Thomas Edsall writes in the NYT
Under the aegis of the “Moving to Opportunity” program, begun during the first administration of Bill Clinton, the Department of Housing and Urban Development randomly selected a large pool of low-income families with children living in public housing in Baltimore, Boston, Chicago, Los Angeles and New York. Ninety-eight percent of the families were headed by women; 63 percent were black, 32 percent Hispanic, and 3 percent white; 26 percent were employed, 76 percent were receiving welfare, and families had an average income of $12,709 in 2009 dollars.These families, 4604 of them, to be exact, were then divided into three groups. An experimental group of 1,819 families was offered “Section 8 rental assistance certificates or vouchers that they could use only in census tracts with 1990 poverty rates below 10 percent”; 855 accepted the offer and became part of the study. A second group of 1,346 families was offered more traditional “Section 8” rent subsidy vouchers that could be used in any neighborhood; 848 accepted.A control group composed of 1,439 families stayed in public housing and became part of the study. The purpose of the relocation initiative, according to Department of Housing and Urban Development, was to test the “long-term effects of access to low-poverty neighborhoods on the housing, employment and educational achievements of the assisted households.” Researchers also studied how relocation affected the health of those who accepted vouchers.A paper published in the May 2013 issue of the American Economic Review, “Long-Term Neighborhood Effects on Low-Income Families: Evidence From Moving to Opportunity,” found that after 10 to 15 years, moving out of high-poverty public housing through the M.T.O. program showed mixed results.There were some positive developments, according to the primary author of the paper, Jens Ludwig, a professor of economics at the University of Chicago and the project director for a final assessment of the M.T.O. program. Ludwig and his six co-authors found improvement in “several key adult mental and physical health outcomes.” These included significantly lowered risk of diabetes and obesity, as well an improved level of “subjective well-being.”But the Ludwig study also found that “changing neighborhoods alone may not be sufficient to improve labor market or schooling outcomes for very disadvantaged families.” Ludwig reported that this particular form of assistance from HUD –a housing voucher that allowed recipients to move into a “low poverty” area – had “no consistent detectable impacts on adult economic self-sufficiency or children’s educational achievement outcomes, even for children who were too young to have enrolled in school at baseline.”Ludwig reported similar findings in a follow-up essay published this week by Third Way, a Democratic think tank.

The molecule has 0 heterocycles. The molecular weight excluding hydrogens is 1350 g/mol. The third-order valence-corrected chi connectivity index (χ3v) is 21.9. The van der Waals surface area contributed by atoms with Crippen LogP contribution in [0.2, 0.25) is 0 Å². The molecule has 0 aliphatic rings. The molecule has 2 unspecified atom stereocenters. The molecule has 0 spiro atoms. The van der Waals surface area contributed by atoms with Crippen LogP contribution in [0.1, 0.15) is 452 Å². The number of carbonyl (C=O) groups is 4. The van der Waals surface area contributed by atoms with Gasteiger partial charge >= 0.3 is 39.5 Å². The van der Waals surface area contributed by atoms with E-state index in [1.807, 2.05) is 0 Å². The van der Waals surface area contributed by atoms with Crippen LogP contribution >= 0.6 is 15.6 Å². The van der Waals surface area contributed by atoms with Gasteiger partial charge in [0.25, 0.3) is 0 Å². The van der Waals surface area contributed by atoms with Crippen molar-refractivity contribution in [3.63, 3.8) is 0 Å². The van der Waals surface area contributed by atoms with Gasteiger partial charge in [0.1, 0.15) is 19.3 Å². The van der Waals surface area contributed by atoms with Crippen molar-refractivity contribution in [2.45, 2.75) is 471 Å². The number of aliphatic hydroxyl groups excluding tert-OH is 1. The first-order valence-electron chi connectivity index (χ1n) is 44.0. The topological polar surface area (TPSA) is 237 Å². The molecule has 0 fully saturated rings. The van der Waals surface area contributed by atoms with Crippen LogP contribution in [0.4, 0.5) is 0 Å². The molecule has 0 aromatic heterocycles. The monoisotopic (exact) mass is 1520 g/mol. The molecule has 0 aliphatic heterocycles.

Of course, Section 8 these days is used heavily to move poor people away
from opportunity. The powers that be in Chicago didn’t tear down the Cabrini Green housing project near the Magnificent Mile and put up a fly fishing store
for Chicagoans with second homes in Aspen because the poor black residents would have more economic opportunity with their Section 8 vouchers in Urbana or Round Lake Beach. No, they sent them packing because powerful people in Chicago found them a nuisance.
Similarly, the NYT reports
today that American-born blacks are down to 30% of the residents of central Harlem just north of Central Park. You know, it’s not like there’s more opportunity in some small town in Pennsylvania than there is in Manhattan …